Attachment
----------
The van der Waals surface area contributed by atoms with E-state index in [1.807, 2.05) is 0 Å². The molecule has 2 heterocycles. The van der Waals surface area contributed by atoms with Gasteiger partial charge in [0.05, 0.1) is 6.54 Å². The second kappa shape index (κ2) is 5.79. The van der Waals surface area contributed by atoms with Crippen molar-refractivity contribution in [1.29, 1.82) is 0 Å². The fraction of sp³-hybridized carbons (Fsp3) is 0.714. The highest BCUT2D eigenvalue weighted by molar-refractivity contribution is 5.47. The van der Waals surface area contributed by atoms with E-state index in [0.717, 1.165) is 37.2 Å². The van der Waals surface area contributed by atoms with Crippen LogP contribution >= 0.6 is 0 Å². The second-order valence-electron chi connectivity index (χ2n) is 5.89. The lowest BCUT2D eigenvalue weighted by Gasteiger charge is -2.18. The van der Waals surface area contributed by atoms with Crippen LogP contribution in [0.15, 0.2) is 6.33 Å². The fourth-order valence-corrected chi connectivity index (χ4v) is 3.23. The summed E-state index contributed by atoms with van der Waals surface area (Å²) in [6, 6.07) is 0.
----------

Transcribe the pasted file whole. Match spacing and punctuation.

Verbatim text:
The van der Waals surface area contributed by atoms with E-state index in [1.807, 2.05) is 0 Å². The molecule has 2 heterocycles. The van der Waals surface area contributed by atoms with Gasteiger partial charge in [0.05, 0.1) is 6.54 Å². The second kappa shape index (κ2) is 5.79. The van der Waals surface area contributed by atoms with Crippen molar-refractivity contribution in [1.29, 1.82) is 0 Å². The fraction of sp³-hybridized carbons (Fsp3) is 0.714. The highest BCUT2D eigenvalue weighted by molar-refractivity contribution is 5.47. The van der Waals surface area contributed by atoms with E-state index in [0.717, 1.165) is 37.2 Å². The van der Waals surface area contributed by atoms with Crippen LogP contribution >= 0.6 is 0 Å². The second-order valence-electron chi connectivity index (χ2n) is 5.89. The lowest BCUT2D eigenvalue weighted by Gasteiger charge is -2.18. The van der Waals surface area contributed by atoms with Crippen LogP contribution in [0.15, 0.2) is 6.33 Å². The fourth-order valence-corrected chi connectivity index (χ4v) is 3.23. The summed E-state index contributed by atoms with van der Waals surface area (Å²) in [6, 6.07) is 0.